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Is Huami Corporation (NYSE:HMI) A High Quality Stock To Own?

Simply Wall St

One of the best investments we can make is in our own knowledge and skill set. With that in mind, this article will work through how we can use Return On Equity (ROE) to better understand a business. By way of learning-by-doing, we’ll look at ROE to gain a better understanding of Huami Corporation (NYSE:HMI).

Our data shows Huami has a return on equity of 19% for the last year. That means that for every $1 worth of shareholders’ equity, it generated $0.19 in profit.

View our latest analysis for Huami

How Do You Calculate Return On Equity?

The formula for return on equity is:

Return on Equity = Net Profit ÷ Shareholders’ Equity

Or for Huami:

19% = CN¥317m ÷ CN¥1.8b (Based on the trailing twelve months to December 2018.)

Most know that net profit is the total earnings after all expenses, but the concept of shareholders’ equity is a little more complicated. It is all the money paid into the company from shareholders, plus any earnings retained. You can calculate shareholders’ equity by subtracting the company’s total liabilities from its total assets.

What Does Return On Equity Signify?

Return on Equity measures a company’s profitability against the profit it has kept for the business (plus any capital injections). The ‘return’ is the yearly profit. A higher profit will lead to a higher ROE. So, all else equal, investors should like a high ROE. That means ROE can be used to compare two businesses.

Does Huami Have A Good Return On Equity?

One simple way to determine if a company has a good return on equity is to compare it to the average for its industry. However, this method is only useful as a rough check, because companies do differ quite a bit within the same industry classification. As you can see in the graphic below, Huami has a higher ROE than the average (12%) in the Electronic industry.

NYSE:HMI Past Revenue and Net Income, March 18th 2019

That is a good sign. I usually take a closer look when a company has a better ROE than industry peers. One data point to check is if insiders have bought shares recently.

How Does Debt Impact ROE?

Companies usually need to invest money to grow their profits. That cash can come from retained earnings, issuing new shares (equity), or debt. In the first two cases, the ROE will capture this use of capital to grow. In the latter case, the debt used for growth will improve returns, but won’t affect the total equity. In this manner the use of debt will boost ROE, even though the core economics of the business stay the same.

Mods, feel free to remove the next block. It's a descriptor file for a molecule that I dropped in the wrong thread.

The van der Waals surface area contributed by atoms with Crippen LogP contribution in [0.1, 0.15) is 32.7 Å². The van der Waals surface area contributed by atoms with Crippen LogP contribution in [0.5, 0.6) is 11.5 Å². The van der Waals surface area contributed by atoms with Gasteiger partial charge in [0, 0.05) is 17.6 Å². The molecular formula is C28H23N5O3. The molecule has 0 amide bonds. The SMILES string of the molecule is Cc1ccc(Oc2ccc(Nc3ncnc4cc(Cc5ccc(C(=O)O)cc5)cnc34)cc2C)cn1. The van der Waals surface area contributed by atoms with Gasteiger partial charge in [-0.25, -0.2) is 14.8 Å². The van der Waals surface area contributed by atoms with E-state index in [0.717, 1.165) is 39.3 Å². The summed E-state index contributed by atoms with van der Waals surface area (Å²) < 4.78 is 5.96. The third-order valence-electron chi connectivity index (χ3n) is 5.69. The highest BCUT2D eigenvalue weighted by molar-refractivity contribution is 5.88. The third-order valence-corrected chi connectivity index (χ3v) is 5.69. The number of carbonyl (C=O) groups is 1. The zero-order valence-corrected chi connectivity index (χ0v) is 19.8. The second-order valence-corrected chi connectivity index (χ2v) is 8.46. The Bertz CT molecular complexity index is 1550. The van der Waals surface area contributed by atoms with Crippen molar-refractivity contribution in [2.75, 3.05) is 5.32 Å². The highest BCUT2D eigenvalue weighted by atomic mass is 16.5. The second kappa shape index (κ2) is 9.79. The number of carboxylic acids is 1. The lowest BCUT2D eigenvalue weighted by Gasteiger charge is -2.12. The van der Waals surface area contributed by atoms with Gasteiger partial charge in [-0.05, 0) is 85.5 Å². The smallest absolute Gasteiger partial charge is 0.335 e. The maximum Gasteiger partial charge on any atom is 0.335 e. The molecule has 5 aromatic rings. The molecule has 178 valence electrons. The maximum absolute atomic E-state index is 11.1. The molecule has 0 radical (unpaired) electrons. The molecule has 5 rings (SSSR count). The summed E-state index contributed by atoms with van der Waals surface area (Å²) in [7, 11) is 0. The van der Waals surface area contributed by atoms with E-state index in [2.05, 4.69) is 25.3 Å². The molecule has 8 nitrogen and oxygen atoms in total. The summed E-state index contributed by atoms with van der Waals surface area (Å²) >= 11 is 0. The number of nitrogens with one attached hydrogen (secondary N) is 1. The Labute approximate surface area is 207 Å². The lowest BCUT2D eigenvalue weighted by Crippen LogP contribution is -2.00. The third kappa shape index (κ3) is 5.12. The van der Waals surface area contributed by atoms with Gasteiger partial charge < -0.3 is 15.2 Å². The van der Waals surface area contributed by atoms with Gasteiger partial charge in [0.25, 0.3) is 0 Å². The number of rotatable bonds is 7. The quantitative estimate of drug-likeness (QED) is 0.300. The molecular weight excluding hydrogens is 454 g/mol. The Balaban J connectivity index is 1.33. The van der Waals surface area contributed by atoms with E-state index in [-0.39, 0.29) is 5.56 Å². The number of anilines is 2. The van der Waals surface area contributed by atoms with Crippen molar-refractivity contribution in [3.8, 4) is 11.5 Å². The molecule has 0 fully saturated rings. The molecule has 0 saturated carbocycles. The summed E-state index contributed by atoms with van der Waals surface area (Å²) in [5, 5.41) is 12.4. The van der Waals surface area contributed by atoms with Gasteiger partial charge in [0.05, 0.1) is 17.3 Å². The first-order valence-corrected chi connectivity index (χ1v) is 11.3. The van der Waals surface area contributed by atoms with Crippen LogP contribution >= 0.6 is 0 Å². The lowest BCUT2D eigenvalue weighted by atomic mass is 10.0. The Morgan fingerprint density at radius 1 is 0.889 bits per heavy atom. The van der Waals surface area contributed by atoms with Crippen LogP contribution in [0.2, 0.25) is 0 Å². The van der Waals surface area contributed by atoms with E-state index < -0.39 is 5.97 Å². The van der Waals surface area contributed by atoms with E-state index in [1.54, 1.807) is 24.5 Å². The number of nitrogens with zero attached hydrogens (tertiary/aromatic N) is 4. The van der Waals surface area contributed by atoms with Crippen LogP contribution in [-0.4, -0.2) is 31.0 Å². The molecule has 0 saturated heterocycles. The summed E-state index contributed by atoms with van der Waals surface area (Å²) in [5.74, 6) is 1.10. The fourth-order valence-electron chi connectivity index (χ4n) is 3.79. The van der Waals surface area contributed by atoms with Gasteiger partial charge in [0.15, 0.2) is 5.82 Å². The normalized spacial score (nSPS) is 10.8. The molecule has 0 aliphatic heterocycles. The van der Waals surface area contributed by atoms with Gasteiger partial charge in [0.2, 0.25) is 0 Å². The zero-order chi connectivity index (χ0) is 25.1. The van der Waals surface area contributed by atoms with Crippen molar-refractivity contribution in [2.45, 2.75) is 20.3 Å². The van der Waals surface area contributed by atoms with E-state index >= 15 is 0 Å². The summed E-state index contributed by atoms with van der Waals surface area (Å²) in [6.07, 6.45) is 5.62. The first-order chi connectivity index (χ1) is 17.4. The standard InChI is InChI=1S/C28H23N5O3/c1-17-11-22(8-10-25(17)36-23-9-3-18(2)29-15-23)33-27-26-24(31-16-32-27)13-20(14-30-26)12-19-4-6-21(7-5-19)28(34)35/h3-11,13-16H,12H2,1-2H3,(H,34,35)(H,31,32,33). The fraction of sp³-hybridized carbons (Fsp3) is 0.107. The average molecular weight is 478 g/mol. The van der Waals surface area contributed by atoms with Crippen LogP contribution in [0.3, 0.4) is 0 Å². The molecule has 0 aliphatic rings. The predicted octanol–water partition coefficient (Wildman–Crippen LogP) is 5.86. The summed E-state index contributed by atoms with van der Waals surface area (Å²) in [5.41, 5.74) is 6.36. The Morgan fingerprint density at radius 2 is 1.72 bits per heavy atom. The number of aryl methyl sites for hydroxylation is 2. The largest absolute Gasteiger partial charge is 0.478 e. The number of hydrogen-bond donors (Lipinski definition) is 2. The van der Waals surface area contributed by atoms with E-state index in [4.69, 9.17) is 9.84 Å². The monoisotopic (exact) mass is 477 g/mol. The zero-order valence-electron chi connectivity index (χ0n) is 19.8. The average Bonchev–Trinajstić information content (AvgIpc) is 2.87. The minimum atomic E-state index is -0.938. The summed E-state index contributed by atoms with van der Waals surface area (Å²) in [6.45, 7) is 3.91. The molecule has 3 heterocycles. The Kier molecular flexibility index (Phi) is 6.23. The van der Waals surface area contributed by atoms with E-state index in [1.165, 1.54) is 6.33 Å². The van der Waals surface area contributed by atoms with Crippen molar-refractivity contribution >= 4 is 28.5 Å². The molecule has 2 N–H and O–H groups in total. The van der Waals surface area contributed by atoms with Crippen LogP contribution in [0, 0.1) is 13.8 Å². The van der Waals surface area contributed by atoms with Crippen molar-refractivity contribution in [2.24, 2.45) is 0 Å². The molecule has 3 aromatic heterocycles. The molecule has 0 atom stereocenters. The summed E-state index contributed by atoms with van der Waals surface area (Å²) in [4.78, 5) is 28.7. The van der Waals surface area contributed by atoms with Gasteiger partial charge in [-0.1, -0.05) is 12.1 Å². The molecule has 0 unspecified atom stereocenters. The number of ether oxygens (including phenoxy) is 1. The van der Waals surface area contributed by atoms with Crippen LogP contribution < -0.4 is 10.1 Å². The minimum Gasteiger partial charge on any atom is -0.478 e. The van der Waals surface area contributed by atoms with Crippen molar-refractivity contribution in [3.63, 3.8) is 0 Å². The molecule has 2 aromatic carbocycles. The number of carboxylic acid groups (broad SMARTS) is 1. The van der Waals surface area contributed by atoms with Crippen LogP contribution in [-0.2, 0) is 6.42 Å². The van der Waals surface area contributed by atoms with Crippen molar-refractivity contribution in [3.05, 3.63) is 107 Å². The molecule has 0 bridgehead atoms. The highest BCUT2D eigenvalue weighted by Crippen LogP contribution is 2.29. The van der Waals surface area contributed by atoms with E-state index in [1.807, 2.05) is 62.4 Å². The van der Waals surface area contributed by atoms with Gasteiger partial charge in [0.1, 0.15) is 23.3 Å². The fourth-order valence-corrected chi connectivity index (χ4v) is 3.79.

Huami’s Debt And Its 19% ROE

While Huami does have a tiny amount of debt, with debt to equity of just 0.011, we think the use of debt is very modest. The combination of modest debt and a very respectable ROE suggests this is a business worth watching. Judicious use of debt to improve returns can certainly be a good thing, although it does elevate risk slightly and reduce future optionality.

In Summary

Return on equity is a useful indicator of the ability of a business to generate profits and return them to shareholders. A company that can achieve a high return on equity without debt could be considered a high quality business. If two companies have around the same level of debt to equity, and one has a higher ROE, I’d generally prefer the one with higher ROE.

Having said that, while ROE is a useful indicator of business quality, you’ll have to look at a whole range of factors to determine the right price to buy a stock. The rate at which profits are likely to grow, relative to the expectations of profit growth reflected in the current price, must be considered, too. So you might want to take a peek at this data-rich interactive graph of forecasts for the company.

Of course, you might find a fantastic investment by looking elsewhere. So take a peek at this free list of interesting companies.

We aim to bring you long-term focused research analysis driven by fundamental data. Note that our analysis may not factor in the latest price-sensitive company announcements or qualitative material.

If you spot an error that warrants correction, please contact the editor at editorial-team@simplywallst.com. This article by Simply Wall St is general in nature. It does not constitute a recommendation to buy or sell any stock, and does not take account of your objectives, or your financial situation. Simply Wall St has no position in the stocks mentioned. Thank you for reading.